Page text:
The bigger observation here is having a say over what you do, when you do it, and how you do it. That is an incredible source of passion. It’s one of the many complex traits that leads someone to love what they do. An idea I come back to again and again – loving what you do does not just come from a simple match of your job to some sort of pre-existing, innate hard-wired inclination. That’s the smallest piece of ending up loving what you do. There are so many other things that go into this mix of loving your work – autonomy is often one piece of that mix. You have to gain control over your working life. That doesn’t mean you have to lead the company, but it means you have to have a lot of leverage, and leverage requires rare and valuable skills.
Rohan: How do you apply all of these in your life? And I think the concurrent question with that is what are little hacks or productivity boosts that you use in your schedule to keep yourself productive?
Cal: At the highest level, my whole working life is built around these notions of deliberate practice – clearly identifying what the key metrics for my work are and what type of projects would get me there. Then comes the thought of how I am doing on these projects. My schedule is built around bursts of deep work. I try to work on important projects. I try to work deeply. A lot of hacks on the productivity side help make that possible. For example, I spend an hour every morning very efficiently processing my lists and sort of handling small tasks. That clears up a lot of my days.
I teach twice a week. I’ve systematized my classes to the point that I can take the two days I teach and say these are teaching days, and everything relevant to my courses gets done in those two days. So it leaves three other days open for the possibility of large deep work.
I try to eliminate regular meetings, for example. I don’t find it that useful to have weekly meetings when you’re working on a project. I think having clear goals and meeting once you’ve met these goals, makes a lot more sense. It sort of matches the burst structure. I use David Allen’s full capture to keep track of my tasks. I’m hard to get in touch with. I’ve never had a Facebook account. I’ve never had a twitter account. Doing this interview is the first time I’ve been on a Google Plus thing. I’m trying not to be distracted and to keep my ability to focus.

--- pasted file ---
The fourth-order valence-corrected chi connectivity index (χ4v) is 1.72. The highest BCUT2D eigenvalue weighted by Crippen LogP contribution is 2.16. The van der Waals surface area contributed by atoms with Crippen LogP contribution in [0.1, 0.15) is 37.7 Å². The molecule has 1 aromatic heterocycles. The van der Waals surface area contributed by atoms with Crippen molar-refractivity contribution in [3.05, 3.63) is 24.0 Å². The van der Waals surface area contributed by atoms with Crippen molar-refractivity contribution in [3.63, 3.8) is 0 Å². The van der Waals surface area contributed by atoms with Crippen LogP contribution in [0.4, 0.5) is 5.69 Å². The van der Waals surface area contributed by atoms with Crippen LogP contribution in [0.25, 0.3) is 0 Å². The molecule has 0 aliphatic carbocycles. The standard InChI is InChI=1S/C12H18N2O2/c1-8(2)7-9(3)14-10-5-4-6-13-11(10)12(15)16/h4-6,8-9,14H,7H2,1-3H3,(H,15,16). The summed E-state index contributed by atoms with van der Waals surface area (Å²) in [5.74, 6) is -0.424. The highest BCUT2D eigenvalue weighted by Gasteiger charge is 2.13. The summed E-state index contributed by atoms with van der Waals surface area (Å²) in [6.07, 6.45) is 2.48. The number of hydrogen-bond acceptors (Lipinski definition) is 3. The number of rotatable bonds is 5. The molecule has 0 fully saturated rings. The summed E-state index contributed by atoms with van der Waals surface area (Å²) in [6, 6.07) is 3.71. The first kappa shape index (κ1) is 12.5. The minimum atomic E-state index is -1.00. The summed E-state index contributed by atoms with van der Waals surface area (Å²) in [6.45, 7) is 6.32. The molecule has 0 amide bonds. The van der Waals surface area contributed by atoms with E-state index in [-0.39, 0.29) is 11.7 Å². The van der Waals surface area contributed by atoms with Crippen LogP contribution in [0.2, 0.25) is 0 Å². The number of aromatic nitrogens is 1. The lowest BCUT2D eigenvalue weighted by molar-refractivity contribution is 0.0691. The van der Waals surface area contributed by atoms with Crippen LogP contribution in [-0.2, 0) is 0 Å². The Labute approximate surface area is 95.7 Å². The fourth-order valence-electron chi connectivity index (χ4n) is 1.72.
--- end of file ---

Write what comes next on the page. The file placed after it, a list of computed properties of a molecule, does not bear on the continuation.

So, I have sort of a ton of little hacks that are always evolving and revolving through my life, but they all aim at the same thing – to keep my schedule as unencumbered as possible so that I have the possibility to work deeply, often. Not all the time, but I have the possibility to work deep when I need to work deep and build up and accrue a lot of these deep work hours because ultimately I see it as the only thing that matters. I know I have other logistical tasks I have to do and I get them done, but I don’t see them the same way I see the ability to work deeply on hard problems and the things that really produce value.
Rohan: Fantastic, and my final question. What is an idea that inspires you that you would like to share?
Cal: An idea that inspires me that I’d like to share? That’s an interesting question, a good question.
Well, I think there’s a couple of ideas that have played an inspiring role in my life. I think one thing that’s been very inspiring to me is this notion that ultimately, it’s your actions that matter. You have good times, you have bad times, you have things that go well, and you have things that sometimes don’t go well. Sometimes you’re sick and sometimes you’re not. All this stuff comes and goes but ultimately the point is those don’t really matter. That’s just part of your life experience. What you control is your actions. This notion that you define yourself and your impact on the world through your actions is what I find inspiring. I think that gives you a sense of real resilience. You stop worrying and looking over your shoulder so much about “what if this bad thing happens or that bad thing happens?” People I admire seem to embody that and I’m trying my best to get better at that type of mindset – to living a good, meaningful life.
Thank you Cal, for such an insight packed interview. We did bold things that grabbed more attention than the rest, but to be honest – every single word in this transcript must be read and thought about.
Real Leaders Team